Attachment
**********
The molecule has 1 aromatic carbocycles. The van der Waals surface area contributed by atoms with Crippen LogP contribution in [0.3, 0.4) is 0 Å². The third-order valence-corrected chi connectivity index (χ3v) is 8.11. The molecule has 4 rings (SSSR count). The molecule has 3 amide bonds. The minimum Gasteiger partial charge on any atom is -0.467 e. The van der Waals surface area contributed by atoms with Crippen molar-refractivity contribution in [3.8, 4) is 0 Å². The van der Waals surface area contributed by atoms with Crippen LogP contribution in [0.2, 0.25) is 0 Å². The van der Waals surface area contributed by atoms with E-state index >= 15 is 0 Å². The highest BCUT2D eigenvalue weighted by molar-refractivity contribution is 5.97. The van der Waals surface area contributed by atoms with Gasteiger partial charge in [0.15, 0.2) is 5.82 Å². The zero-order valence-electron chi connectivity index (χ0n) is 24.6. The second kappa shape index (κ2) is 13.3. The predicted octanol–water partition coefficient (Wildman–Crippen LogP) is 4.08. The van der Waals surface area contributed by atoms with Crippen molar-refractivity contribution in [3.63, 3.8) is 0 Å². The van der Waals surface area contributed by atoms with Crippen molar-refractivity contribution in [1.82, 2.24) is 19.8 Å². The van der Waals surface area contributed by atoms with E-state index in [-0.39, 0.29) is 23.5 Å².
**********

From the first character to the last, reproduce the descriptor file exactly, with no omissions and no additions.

The molecule has 1 aromatic carbocycles. The van der Waals surface area contributed by atoms with Crippen LogP contribution in [0.3, 0.4) is 0 Å². The third-order valence-corrected chi connectivity index (χ3v) is 8.11. The molecule has 4 rings (SSSR count). The molecule has 3 amide bonds. The minimum Gasteiger partial charge on any atom is -0.467 e. The van der Waals surface area contributed by atoms with Crippen molar-refractivity contribution in [3.8, 4) is 0 Å². The van der Waals surface area contributed by atoms with Crippen LogP contribution in [0.2, 0.25) is 0 Å². The van der Waals surface area contributed by atoms with E-state index >= 15 is 0 Å². The highest BCUT2D eigenvalue weighted by molar-refractivity contribution is 5.97. The van der Waals surface area contributed by atoms with Gasteiger partial charge in [0.15, 0.2) is 5.82 Å². The zero-order valence-electron chi connectivity index (χ0n) is 24.6. The second kappa shape index (κ2) is 13.3. The predicted octanol–water partition coefficient (Wildman–Crippen LogP) is 4.08. The van der Waals surface area contributed by atoms with Crippen molar-refractivity contribution in [3.63, 3.8) is 0 Å². The van der Waals surface area contributed by atoms with Crippen molar-refractivity contribution in [1.82, 2.24) is 19.8 Å². The van der Waals surface area contributed by atoms with E-state index in [-0.39, 0.29) is 23.5 Å².